Advertise in the Store: How to make your app successful

Currently, around six million apps in the Apple and Google stores vie for the attention of users. According to AppAnnie, more than $ 86 billion was transacted globally in 2017 – in Apple and Google app stores, as well as third-party Android stores. That’s just over 74 billion euros.

In Germany, users currently have an average of 90 apps installed on their smartphones. But everyone knows from their own experience: just a third of it is used regularly. For app operators, therefore, the visibility of their apps in the app stores is the big goal, which is why millions are put into advertising. To grab users’ attention, something else is worth a lot more: a regular data analysis.

Used Apps Source Image Rights App Annie
Average number of used and installed apps per month (Image: App Annie)

Look good and give a little more gas at the beginning

Winning users for apps requires a smart combination of marketing, app design, and data analysis. In the app stores the star rating, user reviews as well as selected texts and screenshots play an important role. This directly affects the conversion rate, that is the number of downloads per user that sees the app page. Furthermore, the ranking of the app is important, because a good ranking ensures that more users find the app by itself, so organic. Special Boost or Burst campaigns can increase the number of visitors and downloads in the short term, and thus also for a better ranking and more organic users in the long term.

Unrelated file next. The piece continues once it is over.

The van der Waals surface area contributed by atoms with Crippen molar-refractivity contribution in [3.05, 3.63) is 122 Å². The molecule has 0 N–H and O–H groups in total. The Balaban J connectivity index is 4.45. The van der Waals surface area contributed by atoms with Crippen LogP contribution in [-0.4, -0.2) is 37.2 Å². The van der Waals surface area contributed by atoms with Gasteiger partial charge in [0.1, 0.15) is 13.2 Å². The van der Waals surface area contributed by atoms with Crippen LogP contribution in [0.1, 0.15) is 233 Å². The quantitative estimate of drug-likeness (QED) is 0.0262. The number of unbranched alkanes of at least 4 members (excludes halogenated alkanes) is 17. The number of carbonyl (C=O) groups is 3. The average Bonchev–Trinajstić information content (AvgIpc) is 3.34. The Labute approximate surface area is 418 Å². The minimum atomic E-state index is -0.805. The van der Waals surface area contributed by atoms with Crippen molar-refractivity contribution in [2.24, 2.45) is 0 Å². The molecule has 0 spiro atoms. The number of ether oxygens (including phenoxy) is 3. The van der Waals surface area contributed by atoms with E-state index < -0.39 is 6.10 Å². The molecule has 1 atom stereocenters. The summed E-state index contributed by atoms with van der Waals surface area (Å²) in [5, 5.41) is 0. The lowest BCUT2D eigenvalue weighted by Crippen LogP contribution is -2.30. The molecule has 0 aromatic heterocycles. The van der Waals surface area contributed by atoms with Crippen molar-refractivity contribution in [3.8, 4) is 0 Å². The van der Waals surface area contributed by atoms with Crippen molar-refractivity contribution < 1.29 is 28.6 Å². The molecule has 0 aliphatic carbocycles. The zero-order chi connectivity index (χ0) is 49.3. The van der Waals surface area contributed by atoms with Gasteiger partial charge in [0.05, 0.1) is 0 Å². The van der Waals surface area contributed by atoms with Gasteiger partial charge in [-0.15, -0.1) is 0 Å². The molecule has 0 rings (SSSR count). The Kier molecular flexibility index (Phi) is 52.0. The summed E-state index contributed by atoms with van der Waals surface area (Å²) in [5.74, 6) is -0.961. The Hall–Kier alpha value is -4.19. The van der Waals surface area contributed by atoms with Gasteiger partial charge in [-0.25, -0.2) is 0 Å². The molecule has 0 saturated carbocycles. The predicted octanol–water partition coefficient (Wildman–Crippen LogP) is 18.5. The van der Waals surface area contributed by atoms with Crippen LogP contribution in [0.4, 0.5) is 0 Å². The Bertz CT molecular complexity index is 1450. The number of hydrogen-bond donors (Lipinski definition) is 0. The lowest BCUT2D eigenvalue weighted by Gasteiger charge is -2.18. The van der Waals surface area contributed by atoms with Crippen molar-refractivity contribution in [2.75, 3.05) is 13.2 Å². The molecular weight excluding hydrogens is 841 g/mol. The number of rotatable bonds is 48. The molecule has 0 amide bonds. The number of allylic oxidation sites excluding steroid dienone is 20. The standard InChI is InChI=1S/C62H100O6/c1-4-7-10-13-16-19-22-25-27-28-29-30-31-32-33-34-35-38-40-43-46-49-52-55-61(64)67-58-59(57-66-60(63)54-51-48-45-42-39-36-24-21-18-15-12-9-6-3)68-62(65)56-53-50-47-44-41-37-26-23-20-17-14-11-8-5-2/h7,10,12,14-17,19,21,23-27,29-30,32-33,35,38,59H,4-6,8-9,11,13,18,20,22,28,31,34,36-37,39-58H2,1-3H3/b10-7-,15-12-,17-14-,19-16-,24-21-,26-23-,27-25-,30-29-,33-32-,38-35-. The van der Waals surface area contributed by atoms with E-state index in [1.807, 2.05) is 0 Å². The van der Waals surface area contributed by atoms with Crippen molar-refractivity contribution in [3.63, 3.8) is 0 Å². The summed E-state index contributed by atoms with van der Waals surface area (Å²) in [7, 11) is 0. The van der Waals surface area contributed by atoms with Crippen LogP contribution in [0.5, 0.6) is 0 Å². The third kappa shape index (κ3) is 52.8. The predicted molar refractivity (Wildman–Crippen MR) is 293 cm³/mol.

Find users based on data

Both in boost campaigns and in “normal” performance marketing campaigns, mobile users are shown promoting apps, either while browsing the web or within other apps. For example, on the publisher side, ad impressions cost one euro for one thousand impressions (CPM) depending on placement. App manufacturers, on the other hand, prefer to pay in a performance-based manner, ie only when the download has been completed, for example at EUR 10 per download. If the download is not guaranteed, there is a risk of having to pay for commercials, but may not get any downloads and therefore no compensation.

Therefore, you have to think carefully, which user you want to display which advertising. “Historical data and machine learning are used here,” explains Dr. med. Steffen Wachenfeld, Chief Product Officer at WeQ, a start-up specializing in user acquisition for apps. “One can let computers learn, for example, on which operating system versions certain games convert well or at which times a shopping app is downloaded in contrast to a taxi app.”

Test display optics

When it’s clear which users want to recommend a specific app when, it’s important to make the ad itself, the creative, as appealing as possible. Creative Optimization looks at what a creative – whether banner, video, or playable ad – should look like for the click-through rate (CTR) and conversion rate (CR) to be particularly high. Even with a simple banner, there are many variables that can be tested against each other: the colors, the position of text and picture elements, the key visuals, the call-to-action etc.

Which combinations work differs from target group to target group. In addition to classical sociodemography, holidays and events such as the World Cup or the affinity of the user have an influence on the advertising success.

Coping with the flood of data